WaPo: White House to raise the white flag on Chipman

AP Photo/Andrew Harnik, File

Give Joe Biden some credit — he certainly knows how to retreat. After watching his ATF nominee twist in the wind for months, though, Biden had little choice. The Washington Post reports this morning that the White House will formally withdraw David Chipman’s nomination long after it became clear that he had no chance of winning confirmation:

The White House is planning to withdraw David Chipman’s nomination to run the Bureau of Alcohol, Tobacco, Firearms and Explosives this week amid bipartisan pushback over his gun control advocacy, according to two people with knowledge of the decision.

Politico heard it from the grapevine too, with three grapes rather than two:

The White House is planning to withdraw David Chipman’s nomination to lead the Bureau of Alcohol, Tobacco and Firearms, according to three sources close to the process.

Chipman is currently a senior policy advisor to Giffords, a gun control group, and faced an uphill battle to Senate confirmation as President Joe Biden’s point person on firearms regulation. Sen. Angus King (I-Maine) had previously told the Biden administration and Senate Democrats that he was not supportive of the nominee. Other moderate Democratic senators, including Joe Manchin of West Virginia and Jon Tester of Montana, have also remained noncommittal on the pick.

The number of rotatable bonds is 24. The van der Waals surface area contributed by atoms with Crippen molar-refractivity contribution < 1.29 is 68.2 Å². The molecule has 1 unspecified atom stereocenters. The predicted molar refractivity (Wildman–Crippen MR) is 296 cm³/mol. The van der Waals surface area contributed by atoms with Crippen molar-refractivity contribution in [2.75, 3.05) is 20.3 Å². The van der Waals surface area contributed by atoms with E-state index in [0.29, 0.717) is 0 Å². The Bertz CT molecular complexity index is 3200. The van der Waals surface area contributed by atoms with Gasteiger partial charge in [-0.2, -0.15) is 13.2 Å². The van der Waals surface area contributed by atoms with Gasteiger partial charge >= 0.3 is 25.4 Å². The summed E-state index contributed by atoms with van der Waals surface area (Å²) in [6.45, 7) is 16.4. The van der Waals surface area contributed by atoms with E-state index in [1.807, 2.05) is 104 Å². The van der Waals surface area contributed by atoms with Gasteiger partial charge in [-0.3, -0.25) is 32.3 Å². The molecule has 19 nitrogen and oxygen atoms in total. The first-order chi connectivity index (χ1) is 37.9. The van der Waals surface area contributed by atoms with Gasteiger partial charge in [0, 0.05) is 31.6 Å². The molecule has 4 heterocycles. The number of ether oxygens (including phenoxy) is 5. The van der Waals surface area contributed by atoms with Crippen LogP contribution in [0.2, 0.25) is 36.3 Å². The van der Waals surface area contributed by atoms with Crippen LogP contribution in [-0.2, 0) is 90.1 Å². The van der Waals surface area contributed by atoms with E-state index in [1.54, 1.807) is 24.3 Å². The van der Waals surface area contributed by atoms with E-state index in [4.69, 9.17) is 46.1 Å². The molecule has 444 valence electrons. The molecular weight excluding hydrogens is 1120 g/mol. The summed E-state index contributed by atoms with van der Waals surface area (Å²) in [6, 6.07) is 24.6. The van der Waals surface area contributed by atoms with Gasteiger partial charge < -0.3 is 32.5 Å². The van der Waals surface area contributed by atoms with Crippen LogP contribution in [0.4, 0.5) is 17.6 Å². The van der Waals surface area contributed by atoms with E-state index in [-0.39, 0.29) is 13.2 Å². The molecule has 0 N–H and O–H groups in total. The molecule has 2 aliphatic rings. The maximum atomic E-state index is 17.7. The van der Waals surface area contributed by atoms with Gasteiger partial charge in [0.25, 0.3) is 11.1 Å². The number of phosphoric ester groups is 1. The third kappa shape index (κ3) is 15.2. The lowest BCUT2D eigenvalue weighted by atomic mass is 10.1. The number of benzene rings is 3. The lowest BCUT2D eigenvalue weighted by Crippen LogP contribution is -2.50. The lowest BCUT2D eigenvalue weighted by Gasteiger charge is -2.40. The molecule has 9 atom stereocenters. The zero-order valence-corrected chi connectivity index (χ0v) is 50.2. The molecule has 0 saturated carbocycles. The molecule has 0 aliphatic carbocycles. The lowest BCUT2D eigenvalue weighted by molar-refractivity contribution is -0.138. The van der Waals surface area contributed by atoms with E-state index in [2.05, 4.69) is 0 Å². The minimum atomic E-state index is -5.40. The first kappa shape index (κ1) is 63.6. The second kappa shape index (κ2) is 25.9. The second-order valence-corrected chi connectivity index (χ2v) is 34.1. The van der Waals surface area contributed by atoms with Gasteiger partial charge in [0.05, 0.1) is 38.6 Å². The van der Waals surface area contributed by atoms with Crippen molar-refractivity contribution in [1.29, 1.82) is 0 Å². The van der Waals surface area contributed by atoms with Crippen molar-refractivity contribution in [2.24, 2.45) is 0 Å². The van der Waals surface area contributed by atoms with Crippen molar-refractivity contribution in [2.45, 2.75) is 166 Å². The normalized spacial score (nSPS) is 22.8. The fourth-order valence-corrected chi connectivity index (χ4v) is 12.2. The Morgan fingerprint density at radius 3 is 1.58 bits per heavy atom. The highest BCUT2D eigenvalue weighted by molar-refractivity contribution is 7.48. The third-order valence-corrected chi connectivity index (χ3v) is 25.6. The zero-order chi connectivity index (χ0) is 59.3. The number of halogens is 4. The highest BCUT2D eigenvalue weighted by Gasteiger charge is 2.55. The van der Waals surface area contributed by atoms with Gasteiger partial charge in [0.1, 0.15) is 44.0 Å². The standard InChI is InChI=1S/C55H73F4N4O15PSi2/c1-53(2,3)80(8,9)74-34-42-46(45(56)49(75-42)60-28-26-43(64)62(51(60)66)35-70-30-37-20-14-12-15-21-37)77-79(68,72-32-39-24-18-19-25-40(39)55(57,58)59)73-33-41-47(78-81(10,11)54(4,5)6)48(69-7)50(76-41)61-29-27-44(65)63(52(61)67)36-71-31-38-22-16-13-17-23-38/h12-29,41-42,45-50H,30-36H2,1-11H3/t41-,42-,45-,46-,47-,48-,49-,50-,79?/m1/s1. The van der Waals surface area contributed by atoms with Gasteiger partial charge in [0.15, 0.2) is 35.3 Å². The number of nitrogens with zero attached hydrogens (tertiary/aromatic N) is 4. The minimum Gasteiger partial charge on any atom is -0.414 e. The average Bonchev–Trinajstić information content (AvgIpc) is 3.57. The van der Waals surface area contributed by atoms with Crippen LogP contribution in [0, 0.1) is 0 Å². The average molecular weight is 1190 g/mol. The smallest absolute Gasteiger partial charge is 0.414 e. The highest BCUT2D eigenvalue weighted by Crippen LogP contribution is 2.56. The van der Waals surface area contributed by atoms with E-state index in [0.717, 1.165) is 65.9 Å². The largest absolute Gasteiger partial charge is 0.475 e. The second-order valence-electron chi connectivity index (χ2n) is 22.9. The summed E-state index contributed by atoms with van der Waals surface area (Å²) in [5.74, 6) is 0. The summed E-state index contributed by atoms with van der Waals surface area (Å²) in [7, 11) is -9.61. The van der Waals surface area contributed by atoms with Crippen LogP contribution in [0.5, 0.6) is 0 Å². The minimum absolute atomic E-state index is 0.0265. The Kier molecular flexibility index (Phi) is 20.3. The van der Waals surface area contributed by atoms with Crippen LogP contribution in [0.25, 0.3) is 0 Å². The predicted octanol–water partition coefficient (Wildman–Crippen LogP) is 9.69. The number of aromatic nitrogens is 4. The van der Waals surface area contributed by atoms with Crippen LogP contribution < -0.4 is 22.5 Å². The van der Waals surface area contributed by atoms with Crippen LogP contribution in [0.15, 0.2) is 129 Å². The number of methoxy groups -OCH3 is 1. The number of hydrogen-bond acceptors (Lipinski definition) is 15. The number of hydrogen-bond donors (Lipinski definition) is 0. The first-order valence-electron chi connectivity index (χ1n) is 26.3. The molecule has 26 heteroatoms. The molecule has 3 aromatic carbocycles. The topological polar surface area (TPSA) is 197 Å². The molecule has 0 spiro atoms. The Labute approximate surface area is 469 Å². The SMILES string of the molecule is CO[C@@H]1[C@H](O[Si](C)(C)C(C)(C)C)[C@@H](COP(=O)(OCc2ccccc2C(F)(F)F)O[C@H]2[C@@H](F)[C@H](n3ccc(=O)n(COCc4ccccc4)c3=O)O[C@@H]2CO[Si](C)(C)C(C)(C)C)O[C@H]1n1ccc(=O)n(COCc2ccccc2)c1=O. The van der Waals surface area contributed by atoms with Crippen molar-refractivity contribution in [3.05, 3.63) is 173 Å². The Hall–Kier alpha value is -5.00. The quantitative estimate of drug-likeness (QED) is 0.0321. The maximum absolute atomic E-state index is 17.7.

That pretty much sums up the problems with Chipman. He’s been a well-paid gun-control lobbyist for four-plus years, and he can’t even get to 50 among Senate Democrats. All of this, mind you, was apparent almost as soon as Biden announced Chipman’s nomination. And yet the White House kept insisting that they could push him across the finish line anyway.

What changed today? Perhaps Chipman himself got tired of twisting in the wind and asked to have his nomination withdrawn, and no one would blame him if that were the case. Maybe Biden’s political team learned how to count over the weekend. More likely, though, Biden’s falling approval numbers after the Afghanistan disgrace changed the landscape. When Biden nominated Chipman, he was still enjoying honeymoon levels of support and probably thought he could push Chipman across the finish line on that basis. Now that his approval numbers are heading into the thirties, Biden simply doesn’t have that kind of juice.

All of that sounds good, except that Biden will nominate another gun-control advocate for this position eventually. He can’t afford to find a compromise candidate, not with the progressives baying at his heels and already unhappy over the status of their Green New Deal package. If Biden is smart, he’ll convince Val Demings to pull out of her quixotic challenge against Marco Rubio in next year’s Senate race and accept the ATF nomination instead. Demings has experience as a police chief and would be a tougher target for Republicans than Chipman was.

But since Biden’s not smart, I’d expect him to pick another gun-control lobbyist for the slot … and for the slot to remain unfilled for the foreseeable future. If Biden was half as smart as he keeps claiming, he never would have nominated such an easy target as Chipman in the first place.